- Personal Finance
Long-term Investing: 3 more value signs of stocks (rules of thumb for company valuation)
This article will focus on book value, return on equity, debt-equity ratio.If you are here because you liked my last article on Long-Term Investing, you will remember that I had previously coveredearnings growth, P/E ratio, and dividend growth. When you find a stock that has all 6 of these value signs, you know you have found a winner.
First a little more about value investing... Value investing is basically a way of finding a company that is on sale. The intrinsic value of the stock does not match up to what the investing public is willing to pay for the stock. This price differential is where smart value investors (Ben Graham, David Dodd, Warren Buffett) look to for long term price appreciation. A stock that is undervalued is not always so obvious, but there are value signs, which we will continue below...
Invest like Buffett
Value Sign #4: Book Value of a Stock
Book value is the difference between what company owns (its assets), and what the company owns (its liabilities). Most often the price of a company's stock will be higher than it's book value, but there can be exceptions. When a stock is below
book value it may be considered cheap but most often it is because it shows
little future promise. In "Invest your way to wealth" (Kiplinger), which I mentioned in my last article is the inspiration for this article, it says that you should Look for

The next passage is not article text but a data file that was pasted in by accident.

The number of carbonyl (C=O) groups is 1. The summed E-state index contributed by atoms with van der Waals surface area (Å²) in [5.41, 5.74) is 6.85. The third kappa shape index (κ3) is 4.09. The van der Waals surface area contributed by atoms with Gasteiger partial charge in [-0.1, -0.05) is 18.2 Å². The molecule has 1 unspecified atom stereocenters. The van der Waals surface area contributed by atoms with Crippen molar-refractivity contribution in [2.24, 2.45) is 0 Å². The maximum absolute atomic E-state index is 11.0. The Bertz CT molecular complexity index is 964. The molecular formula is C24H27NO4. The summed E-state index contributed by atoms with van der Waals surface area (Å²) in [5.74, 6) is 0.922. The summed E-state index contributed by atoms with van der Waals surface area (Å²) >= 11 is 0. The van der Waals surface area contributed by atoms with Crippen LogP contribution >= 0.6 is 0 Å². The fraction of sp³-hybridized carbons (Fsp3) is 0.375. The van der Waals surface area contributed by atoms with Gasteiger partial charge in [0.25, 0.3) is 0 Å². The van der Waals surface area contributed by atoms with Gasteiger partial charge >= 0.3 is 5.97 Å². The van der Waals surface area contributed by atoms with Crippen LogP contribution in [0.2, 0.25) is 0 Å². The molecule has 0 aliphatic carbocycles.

stocks selling at a price no higher than 1.3 times the book value per share. This is generally a good rule of thumb because it makes sure that the company has some financial assets to back them up in times of trouble, and EVERY company will eventually go through times of trouble. It's important that they have some money in reserves, similar to a household keeping an emergency fund in their budget, for when it is necessary.
Little Books with Big Messages
Return on Equity
Value Sign #5: Return on Equity
The return on equity is the company’s net profits (after taxes are accounted for)
divided by the book value of the company. I apologize for having to break out math, but financial analysis sadly requires it every once in a while (it is the only thing I hate about finance... seriously). A declining return on equity, coupled with steady profits, would
be a good indicator of debt (or possibly trying to keep hidden, hoping investors will
focus on the stocks growth, or consistent profits and not noticing, or placing
less emphasis, on the company’s accumulation of debt.Basically when the investor notices that ROE is dropping or fluctuating quite a bit, but the company still is showing profits as always, you can be pretty sure that they are borrowing from Peter to pay Paul... or, if you don't follow analogies very well, they are over-financing to keep the impression that their company is doing fine. But, if they can't get out of the rut and start paying back it's debt, the company could be in huge trouble. The rule of thumb for value investors is to look for a consistently high return on equity (compared to competitors/industry). A ROE of 10% or higher is generally a good sign that the company is managing itself pretty well.
Value sign #6: Debt-Equity Ratio
The debt to equity ratio shows the debt (or leverage) of a company compared to the shareholders’ equity. This ratio basically indicates whether or not the company is using all it's assets to the best of it's abilities. A highly leverage company is using more of other peoples money, while a company that reinvests its own money is less risky, but this could also indicate that the company is not being aggressive enough. As with all the above value signs; the debt load of a company needs to be compared to other companies with an industry to get the best idea of whether or not a stock is a bargain. Kiplinger notes the value investor should Stick with companies whose debts amount to no more than 35% of shareholders’ equity.
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